When the first Dirty Harry sequel was being conceptualized in the early 1970s, Clint Eastwood recalled a plot line introduced by Terrence Malick in an unused first draft for Dirty Harry that was fleshed out by John Milius to center around a group of young rogue officers in the San Francisco Police Department who formed a secret vigilante “death squad” to rid the city of its worst criminals. This neatly responded to criticism of Harry Callahan’s methods from the first film, illustrating that while Harry may be an antihero comfortable with skirting red tape to get the job done, he doesn’t extend down into the villainous domain that truly takes the law into their own hands, illustrated by the movie’s repeated motif that “a man’s got to know his limitations.” Continue reading
John Wayne as Lon “McQ” McHugh, taciturn Seattle PD lieutenant
Seattle, Fall 1973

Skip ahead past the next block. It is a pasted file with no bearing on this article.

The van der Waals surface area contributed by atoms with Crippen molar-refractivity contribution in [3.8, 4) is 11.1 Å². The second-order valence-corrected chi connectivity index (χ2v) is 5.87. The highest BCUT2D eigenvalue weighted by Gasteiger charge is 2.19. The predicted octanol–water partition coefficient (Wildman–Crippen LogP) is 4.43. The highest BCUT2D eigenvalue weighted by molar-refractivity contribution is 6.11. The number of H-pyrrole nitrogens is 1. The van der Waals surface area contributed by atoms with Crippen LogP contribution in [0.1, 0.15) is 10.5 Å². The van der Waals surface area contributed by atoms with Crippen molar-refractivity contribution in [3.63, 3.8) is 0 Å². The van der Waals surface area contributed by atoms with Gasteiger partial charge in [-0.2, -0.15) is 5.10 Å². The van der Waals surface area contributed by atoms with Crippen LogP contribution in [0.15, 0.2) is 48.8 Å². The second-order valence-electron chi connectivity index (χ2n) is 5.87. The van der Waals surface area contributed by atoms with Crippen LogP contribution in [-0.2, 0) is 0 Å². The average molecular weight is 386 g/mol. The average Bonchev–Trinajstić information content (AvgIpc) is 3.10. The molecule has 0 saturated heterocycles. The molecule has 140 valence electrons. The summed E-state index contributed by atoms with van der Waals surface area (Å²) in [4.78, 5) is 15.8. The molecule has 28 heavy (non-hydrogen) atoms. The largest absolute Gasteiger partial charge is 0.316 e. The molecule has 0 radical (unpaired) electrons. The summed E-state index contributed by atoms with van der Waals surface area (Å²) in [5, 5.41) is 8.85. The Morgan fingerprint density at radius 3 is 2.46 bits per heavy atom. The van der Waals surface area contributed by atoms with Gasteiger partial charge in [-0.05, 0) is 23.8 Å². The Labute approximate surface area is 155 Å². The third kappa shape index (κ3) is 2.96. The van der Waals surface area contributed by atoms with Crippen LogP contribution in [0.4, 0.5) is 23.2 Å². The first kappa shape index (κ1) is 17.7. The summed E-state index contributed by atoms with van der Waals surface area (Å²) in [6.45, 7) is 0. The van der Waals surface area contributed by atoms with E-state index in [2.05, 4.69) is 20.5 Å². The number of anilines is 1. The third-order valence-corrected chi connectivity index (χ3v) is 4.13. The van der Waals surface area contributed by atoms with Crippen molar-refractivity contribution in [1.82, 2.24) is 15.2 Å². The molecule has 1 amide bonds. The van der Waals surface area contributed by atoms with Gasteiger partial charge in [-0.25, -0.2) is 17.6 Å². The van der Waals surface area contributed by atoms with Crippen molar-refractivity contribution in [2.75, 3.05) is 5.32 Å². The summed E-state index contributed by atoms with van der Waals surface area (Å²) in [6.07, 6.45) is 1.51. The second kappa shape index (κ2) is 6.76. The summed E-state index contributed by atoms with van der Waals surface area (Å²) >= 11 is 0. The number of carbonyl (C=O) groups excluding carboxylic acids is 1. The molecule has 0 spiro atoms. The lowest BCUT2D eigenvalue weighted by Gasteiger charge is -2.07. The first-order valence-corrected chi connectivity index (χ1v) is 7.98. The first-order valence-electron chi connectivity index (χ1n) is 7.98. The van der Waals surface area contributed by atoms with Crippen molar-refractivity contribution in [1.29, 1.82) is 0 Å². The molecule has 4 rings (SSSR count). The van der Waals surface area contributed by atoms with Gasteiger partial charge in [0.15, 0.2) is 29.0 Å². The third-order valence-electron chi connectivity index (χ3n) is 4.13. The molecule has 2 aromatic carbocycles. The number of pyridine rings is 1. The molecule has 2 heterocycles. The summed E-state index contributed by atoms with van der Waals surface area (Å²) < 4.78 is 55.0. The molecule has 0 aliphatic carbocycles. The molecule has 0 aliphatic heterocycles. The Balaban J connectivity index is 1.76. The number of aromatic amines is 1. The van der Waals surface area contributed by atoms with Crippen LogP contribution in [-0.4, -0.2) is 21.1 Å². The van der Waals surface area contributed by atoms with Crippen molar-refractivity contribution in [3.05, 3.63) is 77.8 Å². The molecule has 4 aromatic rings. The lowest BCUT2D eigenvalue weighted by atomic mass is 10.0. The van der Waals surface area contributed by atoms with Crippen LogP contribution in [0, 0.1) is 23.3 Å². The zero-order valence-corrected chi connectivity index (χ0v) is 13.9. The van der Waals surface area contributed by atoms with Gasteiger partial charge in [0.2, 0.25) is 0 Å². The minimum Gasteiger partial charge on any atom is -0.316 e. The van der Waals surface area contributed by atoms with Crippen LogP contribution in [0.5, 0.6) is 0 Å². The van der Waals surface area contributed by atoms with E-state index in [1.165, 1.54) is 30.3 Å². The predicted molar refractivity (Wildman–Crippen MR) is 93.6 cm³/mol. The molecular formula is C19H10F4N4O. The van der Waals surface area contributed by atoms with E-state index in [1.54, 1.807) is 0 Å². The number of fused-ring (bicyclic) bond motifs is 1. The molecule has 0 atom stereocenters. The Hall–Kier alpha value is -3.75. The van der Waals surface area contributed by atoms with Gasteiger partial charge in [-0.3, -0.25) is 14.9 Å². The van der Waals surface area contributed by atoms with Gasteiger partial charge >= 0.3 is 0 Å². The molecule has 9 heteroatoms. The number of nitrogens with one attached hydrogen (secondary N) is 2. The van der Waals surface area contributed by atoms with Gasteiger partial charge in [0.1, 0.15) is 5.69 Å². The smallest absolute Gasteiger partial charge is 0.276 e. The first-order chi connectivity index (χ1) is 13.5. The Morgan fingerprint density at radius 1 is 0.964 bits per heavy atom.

Release Date: February 6, 1974
Director: John Sturges
Wardrobe Credit: Luster Bayless
Today marks the birthday of John Wayne, the American icon who reinvented his half-century image as a stalwart of Westerns and war movies by taking on a duo of contemporary cop roles, beginning with McQ in 1974 and followed up with Brannigan the following year.
Born May 26, 1907, Duke was over 60 as he watched younger stars like Steve McQueen and Clint Eastwood steal the action movie thunder with urban-set police thrillers. While McQueen’s impressive wheelmanship would be incorporated into McQ, it was the “shoot first, ask later” style of Eastwood’s Dirty Harry that particularly resonated with the old-school star as the opening sequence of McQ finds Duke’s rugged Seattle detective foiling a dockside hitman with his own six-shooter. Continue reading